Nursing graduates find tighter job market - Page 7Register Today!
- Jul 11, '09 by VICEDRNRayne-
I would think it would just be easier to get the BSN since the job market might actually improve while you continue to take your courses but then, I have no evidence of anything that says this is the better move. I am just thinking that I wish I was graduating next May instead of December because who knows? The market might improve before May but probably won't before December. Good luck, girl!
As for the whole retiring nurses thing, what a joke! I don't know any 6oish types including both of my parents (not nurses though) who are planning to retire anytime ever for any reason. Why would they? The economy hit their retirements nice and hard, they are relatively healthy at this time and they have achieved seniority or landed in a good spot based on experience. It is my opinion that people who talk about a shortage either now or in the future are acting irresponsibly.
- Jul 11, '09 by Habla?remember, and interviewer's job is to eliminate applicants, the last one left standing gets the job. expample, i have 50 applicants interviewing for 1 job. my job is to eliminate 49 and the remaining one will get the job.
interview first that you are the nicest person in the world and love to be part of the patient recovery and support team, second on your rn skills. as for your training? well, the hospital wants to train you there way anyhow.
also take a rosetta stone course in spanish if you do not already speak it. being bi-lingual, bi-lingual enough to get away in a general interview, is a good road to being hired. the interviewer will likely only use simple phrases. [color=windowtext]¿habla usted español?
- Jul 11, '09 by irish6363I have been looking for 5 months!! I did get one offer though..it was over 2hrs away from home................
- Jul 11, '09 by Evel76Well, I graduated last oct 2008 and recieved my passing nclex results in may, got my licensed in june. I have applied to so many places (LTC, homehealth, hospitals, etc) every job posting asked for 1yr of experience; I sent my resume anyway. I am still waiting on a phone or email but nothing. And Yes i considered going back to school but i dont have no money. Tried community colleges but GUESS WHAT? they all have such a long waiting list.......... Yes i have heard of this nursing shortage and that the goverment or president is trying to bring foreing nurses......... that will be a stupid move from them. Lets see, for one, I graduated in oct 08, a class of 25 students, after us two more classes have graduates, that will give and stimated number of 75 graduated nurses, lets just say that they all got the license, SO from what i know we all want a job as nurses.......... we can all cover those positions available that are need to be fill. Another thing that i quite dont understand, for all those employers out there, SINCE when all of their employees that were once or are employed by them had the experience. I am sure that they were new grads at one point of their life!!!!! so why not give us the chance to work for them? This is another thing that gets me, yes is true about that they are going to spend money on training BUT GUESS what new grads DO NOT GET pay as someone with experience!!!!! so the money that they are going to be investing on new grads is going to be compensated by saving on the pay rate..........helloooooooo. I am so sad, mad or whatever these feeling are that i really dont know what to do..........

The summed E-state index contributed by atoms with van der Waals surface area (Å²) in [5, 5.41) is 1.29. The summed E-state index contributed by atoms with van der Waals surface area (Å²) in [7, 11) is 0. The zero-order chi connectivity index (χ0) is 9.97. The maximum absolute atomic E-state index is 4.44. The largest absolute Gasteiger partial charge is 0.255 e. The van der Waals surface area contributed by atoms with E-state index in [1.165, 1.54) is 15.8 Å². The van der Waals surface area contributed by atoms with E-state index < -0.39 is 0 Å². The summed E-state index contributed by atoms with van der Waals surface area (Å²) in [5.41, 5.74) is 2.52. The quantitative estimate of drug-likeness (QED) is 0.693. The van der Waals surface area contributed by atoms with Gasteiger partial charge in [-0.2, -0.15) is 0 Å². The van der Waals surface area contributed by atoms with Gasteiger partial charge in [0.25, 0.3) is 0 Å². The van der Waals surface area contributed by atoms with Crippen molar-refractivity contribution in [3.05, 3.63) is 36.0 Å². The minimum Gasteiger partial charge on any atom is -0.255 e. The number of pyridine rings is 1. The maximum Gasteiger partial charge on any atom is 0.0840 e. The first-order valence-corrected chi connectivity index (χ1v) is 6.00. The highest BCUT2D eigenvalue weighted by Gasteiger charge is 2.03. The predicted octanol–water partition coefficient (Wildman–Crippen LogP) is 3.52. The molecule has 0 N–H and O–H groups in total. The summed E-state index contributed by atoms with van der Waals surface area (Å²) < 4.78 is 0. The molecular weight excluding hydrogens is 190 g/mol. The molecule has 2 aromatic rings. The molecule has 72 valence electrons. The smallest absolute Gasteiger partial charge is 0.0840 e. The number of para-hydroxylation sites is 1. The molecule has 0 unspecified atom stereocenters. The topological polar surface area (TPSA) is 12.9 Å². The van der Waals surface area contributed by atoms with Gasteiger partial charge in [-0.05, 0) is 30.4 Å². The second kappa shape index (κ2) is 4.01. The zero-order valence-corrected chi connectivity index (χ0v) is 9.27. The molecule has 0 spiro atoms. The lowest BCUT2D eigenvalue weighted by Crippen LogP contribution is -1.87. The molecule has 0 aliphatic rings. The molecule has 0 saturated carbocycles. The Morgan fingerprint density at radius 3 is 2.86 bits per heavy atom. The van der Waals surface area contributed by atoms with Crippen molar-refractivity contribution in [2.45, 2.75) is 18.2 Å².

i am so sorry for ventilating my feelings
- Jul 12, '09 by stephenfnielsenQuote from Evel76I'm not sure what angle you are taking on this one, but as a new grad, the hospital that I'm going to be working for is going to have to pay me between $28 and $33 per hour +6% social security tax+ all my benefits for up to 4 months before I'm working on my own in the ICU. In the mean time they will also be paying the nurse that is training me her full time wages as well. They also have an education department that spends a lot of time on new grads. It is a huge cost for the hospital especially when you look at the rate at which new-grad nurses leave the field. I wouldn't be surprised if the hospital drops $15,000-20,000 on me before I start being productive!BUT GUESS what new grads DO NOT GET pay as someone with experience!!!!! so the money that they are going to be investing on new grads is going to be compensated by saving on the pay rate..........helloooooooo.